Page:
Keywords: State-Dependent Debt Limits, Latin America, Fiscal Space, Fiscal Sustainability, Default, Public Debt, COVID-19, Global Methods, Límites de Deuda Estado-Dependientes, Latinoamérica, Espacio Fiscal, Sostenibilidad Fiscal, Default, Deuda Pública, COVID-19, Métodos Globales
    JEL: E32 E62 H20 H30 H50 H60
    Date: 2021–10
  11. By: Macdonald, Kevin; Patrinos, Harry Anthony
    Abstract: Carbon pricing is increasingly used by governments to reduce emissions. The effect of carbon pricing on economic outcomes as well as mitigating factors has been studied extensively since the early 1990s. One mitigating factor that has received less attention is education quality. If technological change that reduces the reliance of production on emissions is skill-biased, then carbon pricing may increase the skill premium of earnings and subsequent wage inequality; however, a more elastic skill supply through better education quality may mitigate adverse economic outcomes, including wage inequality, and enhance the effect of carbon pricing on technological change and subsequently emissions. A general equilibrium, overlapping-generations model is proposed, with endogenous skill investment in which the average skill level of the workforce can affect the need for emissions in an aggregate production function. This study uses data on industrial emissions linked to the Organisation for Economic Co-operation and Development's Programme for International Assessment of Adult Competencies dataset for European Union countries. The findings show that, within countries, cognitive skills are positively associated with employment in industries that rely less on emissions for production and in industries that, over time, have been able to reduce their reliance on emissions for production. In the estimated general equilibrium model, higher cognitive skills reduce their reliance on emissions for production. Having higher quality education-defined as the level of cognitive skills attained by workers per unit of cost-increases the elasticity of skill supply and, as a result, mitigates a carbon tax's economic costs including output loss and wage inequity, and enhances its effect on emissions reduction. The implication is that investments in education quality are needed for better enabling green technological innovation and adaptation and reducing inequality that results from carbon pricing.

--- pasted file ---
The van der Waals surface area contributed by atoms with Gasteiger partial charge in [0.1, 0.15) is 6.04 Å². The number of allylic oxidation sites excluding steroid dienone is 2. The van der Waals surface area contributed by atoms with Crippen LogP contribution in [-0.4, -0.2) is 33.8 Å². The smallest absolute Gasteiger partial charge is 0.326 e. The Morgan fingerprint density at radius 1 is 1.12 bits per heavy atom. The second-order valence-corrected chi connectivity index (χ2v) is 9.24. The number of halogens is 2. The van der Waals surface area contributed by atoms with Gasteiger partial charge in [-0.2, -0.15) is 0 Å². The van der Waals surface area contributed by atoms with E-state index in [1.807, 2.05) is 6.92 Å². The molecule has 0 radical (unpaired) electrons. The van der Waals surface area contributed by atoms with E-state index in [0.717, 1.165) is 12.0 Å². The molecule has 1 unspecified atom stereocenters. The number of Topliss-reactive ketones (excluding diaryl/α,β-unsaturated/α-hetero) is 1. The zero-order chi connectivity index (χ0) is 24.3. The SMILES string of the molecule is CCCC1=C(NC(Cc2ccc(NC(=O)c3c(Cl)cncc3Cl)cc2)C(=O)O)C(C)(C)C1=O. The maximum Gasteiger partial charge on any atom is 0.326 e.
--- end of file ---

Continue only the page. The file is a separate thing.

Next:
Keywords: Carbon pricing,Education,Skills,Learning outcomes
    JEL: Q43 O47 Q56 O41
    Date: 2021
  12. By: Alessandro Ferrari (University of Zurich); Francisco Queirós (Università di Napoli Federico II and CSEF)